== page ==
Friday, January 20, 2006—New research by scientists with the National Institute on Drug Abuse (NIDA), National Institutes of Health, suggests that some of the racial and ethnic differences underlying how adults’ bodies metabolize nicotine also are at work during adolescence. The findings have implications for the way teens of different racial and ethnic backgrounds are provided smoking cessation treatments. The study is published in the January 2006 issue of Ethnicity and Disease.
“Previous research in adults showed that black smokers take in 30 percent more nicotine per cigarette and take longer to rid their bodies of the drug, compared to white smokers,” says NIDA Director Dr. Nora D. Volkow. “The current findings, among the first on adolescent nicotine metabolism, reveal that these differences are in effect during the teen years, as well.”
“Because nicotine plays an active role in smoking reinforcement, these variations may influence early onset addiction to tobacco,” Dr. Volkow adds. “Thus, these findings may constitute a strong warning to black youth to keep from smoking in the first place. They also may explain why certain smoking cessation therapies work better in some populations than in others, and therefore, which treatments should be offered to which teens.”
A team of scientists led by Dr. Eric T. Moolchan, Director of NIDA’s Teen Tobacco Addiction Research Clinic in Baltimore, Maryland, recruited 61 white and 30 black adolescent smokers to participate in the study.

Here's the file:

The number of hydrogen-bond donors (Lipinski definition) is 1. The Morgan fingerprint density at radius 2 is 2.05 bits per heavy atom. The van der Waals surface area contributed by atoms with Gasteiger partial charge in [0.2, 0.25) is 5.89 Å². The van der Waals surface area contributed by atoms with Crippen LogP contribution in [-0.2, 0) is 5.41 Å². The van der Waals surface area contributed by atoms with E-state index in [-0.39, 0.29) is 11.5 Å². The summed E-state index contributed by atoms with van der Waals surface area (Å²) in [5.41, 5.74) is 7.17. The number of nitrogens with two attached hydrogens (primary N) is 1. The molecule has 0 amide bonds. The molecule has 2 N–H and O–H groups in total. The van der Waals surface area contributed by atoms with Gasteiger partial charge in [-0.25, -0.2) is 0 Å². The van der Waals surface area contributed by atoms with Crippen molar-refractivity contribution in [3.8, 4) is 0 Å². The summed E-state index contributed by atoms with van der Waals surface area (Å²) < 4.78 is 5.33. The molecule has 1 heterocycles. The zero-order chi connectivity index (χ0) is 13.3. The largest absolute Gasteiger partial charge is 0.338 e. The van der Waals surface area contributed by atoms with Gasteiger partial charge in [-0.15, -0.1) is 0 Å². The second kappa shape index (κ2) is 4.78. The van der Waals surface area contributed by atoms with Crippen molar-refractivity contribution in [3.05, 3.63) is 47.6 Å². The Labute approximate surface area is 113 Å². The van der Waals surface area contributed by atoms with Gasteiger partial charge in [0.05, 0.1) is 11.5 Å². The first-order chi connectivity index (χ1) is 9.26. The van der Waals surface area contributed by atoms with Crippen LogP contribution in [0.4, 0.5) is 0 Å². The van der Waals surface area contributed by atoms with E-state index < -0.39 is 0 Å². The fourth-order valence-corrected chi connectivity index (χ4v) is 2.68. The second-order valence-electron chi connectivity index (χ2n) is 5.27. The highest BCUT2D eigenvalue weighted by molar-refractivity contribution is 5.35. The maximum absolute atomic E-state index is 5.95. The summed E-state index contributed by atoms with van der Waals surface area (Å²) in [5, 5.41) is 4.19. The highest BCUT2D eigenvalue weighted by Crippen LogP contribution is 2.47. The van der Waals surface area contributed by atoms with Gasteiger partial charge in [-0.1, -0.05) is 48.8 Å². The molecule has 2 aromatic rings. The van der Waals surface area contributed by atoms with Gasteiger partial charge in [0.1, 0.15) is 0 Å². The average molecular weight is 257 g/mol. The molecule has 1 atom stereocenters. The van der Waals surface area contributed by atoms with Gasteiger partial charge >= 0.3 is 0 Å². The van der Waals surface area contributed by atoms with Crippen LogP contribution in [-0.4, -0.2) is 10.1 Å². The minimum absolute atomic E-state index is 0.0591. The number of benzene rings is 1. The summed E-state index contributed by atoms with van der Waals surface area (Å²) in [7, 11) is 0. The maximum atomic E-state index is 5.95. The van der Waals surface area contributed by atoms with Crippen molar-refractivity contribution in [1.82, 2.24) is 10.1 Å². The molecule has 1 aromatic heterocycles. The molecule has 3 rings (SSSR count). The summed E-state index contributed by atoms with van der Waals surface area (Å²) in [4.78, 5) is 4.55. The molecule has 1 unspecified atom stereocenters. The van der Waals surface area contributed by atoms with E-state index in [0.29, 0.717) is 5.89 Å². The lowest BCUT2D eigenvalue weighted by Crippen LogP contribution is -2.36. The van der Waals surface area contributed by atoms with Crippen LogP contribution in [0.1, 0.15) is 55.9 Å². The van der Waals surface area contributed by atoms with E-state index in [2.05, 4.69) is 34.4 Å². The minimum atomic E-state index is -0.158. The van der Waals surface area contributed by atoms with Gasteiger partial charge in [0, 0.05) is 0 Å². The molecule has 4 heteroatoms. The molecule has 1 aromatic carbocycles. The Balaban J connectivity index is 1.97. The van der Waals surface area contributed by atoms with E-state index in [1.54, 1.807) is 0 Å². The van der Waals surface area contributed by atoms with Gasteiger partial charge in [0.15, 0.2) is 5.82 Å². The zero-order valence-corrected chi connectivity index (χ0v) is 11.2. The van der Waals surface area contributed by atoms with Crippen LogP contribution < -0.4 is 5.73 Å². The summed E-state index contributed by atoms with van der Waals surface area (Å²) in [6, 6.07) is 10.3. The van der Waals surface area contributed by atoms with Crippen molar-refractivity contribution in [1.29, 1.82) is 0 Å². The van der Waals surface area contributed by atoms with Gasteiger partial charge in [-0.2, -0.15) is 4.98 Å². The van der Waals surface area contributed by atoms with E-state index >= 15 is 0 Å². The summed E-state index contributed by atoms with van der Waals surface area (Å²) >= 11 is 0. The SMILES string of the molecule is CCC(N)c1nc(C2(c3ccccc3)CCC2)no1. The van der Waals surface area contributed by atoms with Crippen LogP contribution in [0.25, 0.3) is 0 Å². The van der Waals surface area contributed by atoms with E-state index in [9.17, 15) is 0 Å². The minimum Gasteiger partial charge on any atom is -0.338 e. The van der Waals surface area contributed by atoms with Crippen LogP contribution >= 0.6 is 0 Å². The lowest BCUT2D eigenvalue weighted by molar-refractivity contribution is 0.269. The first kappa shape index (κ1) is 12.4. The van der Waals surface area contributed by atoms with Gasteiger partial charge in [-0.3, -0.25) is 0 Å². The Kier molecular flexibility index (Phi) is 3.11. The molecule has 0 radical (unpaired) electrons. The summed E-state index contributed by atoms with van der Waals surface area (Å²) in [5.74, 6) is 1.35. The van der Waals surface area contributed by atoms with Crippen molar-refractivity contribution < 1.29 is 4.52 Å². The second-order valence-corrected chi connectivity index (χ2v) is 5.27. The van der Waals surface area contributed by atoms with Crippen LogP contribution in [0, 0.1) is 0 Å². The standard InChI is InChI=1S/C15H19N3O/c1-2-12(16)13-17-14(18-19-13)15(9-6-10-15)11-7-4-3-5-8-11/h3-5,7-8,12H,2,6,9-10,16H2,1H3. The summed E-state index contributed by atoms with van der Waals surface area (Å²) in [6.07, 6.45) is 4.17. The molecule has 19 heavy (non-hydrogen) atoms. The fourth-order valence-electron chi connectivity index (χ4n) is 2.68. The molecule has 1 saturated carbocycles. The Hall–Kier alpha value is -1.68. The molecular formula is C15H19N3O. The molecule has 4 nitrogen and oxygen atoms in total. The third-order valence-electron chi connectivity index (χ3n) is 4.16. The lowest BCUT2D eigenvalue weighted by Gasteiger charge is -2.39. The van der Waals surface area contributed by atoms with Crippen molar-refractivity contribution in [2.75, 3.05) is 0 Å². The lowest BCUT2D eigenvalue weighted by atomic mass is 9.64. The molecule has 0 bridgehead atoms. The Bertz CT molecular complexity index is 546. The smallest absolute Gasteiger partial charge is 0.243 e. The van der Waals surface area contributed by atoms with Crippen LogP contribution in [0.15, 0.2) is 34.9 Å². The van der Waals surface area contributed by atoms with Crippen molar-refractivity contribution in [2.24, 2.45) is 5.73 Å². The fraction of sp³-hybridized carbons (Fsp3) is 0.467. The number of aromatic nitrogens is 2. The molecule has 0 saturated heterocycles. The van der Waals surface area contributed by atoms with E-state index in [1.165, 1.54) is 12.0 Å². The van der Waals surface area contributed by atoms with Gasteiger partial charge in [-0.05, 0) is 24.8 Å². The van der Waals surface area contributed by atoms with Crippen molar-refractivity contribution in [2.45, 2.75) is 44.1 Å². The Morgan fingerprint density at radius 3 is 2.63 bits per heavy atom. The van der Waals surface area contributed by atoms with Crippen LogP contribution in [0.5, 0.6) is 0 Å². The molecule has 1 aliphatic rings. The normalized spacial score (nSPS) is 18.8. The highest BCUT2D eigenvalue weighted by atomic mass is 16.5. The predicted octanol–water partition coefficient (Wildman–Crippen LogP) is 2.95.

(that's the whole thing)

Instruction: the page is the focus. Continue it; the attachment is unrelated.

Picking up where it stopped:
The scientists measured the ratio of one nicotine breakdown product to another to assess the rates at which the teens’ bodies disposed of the drug. The ratio of the two metabolites was lower among black youth, indicating that nicotine/cotinine metabolism was occurring more slowly in this group.
They also measured the ratio of one nicotine breakdown product (cotinine) to the number of cigarettes smoked per day (CPD). Although black youth smoked significantly fewer cigarettes per day — 15.1 cigarettes vs. 19.6 cigarettes for white youth — white and black youth exhibited similar measures of nicotine dependence and blood cotinine concentrations. The significantly higher cotinine-to-CPD ratio among black youth confirmed the slower metabolism among black teens.
“Our findings support the hypothesis that racial and ethnic differences in nicotine metabolism exist among adolescent smokers, with black teens smoking less but being exposed to as much nicotine as white teens,” says Dr. Moolchan.
The findings also suggest that smoking rates may be only one of a number of factors to consider when selecting appropriate treatments for smoking cessation. “An important implication is that black youth may not be offered certain smoking cessation therapies if those treatments are selected largely on the number of cigarettes smoked per day,” says Dr. Volkow. “Thus, we need to look at aspects of nicotine dependence other than consumption to guide the selection of appropriate and effective therapies.”
The study results remained statistically significant after controlling for smoking menthol cigarettes. Recent findings have suggested that menthol might increase the addictiveness of tobacco, and that menthol may play a role in inhibiting nicotine metabolism. Studies also have indicated that blacks show a preference for menthol cigarettes compared to white smokers.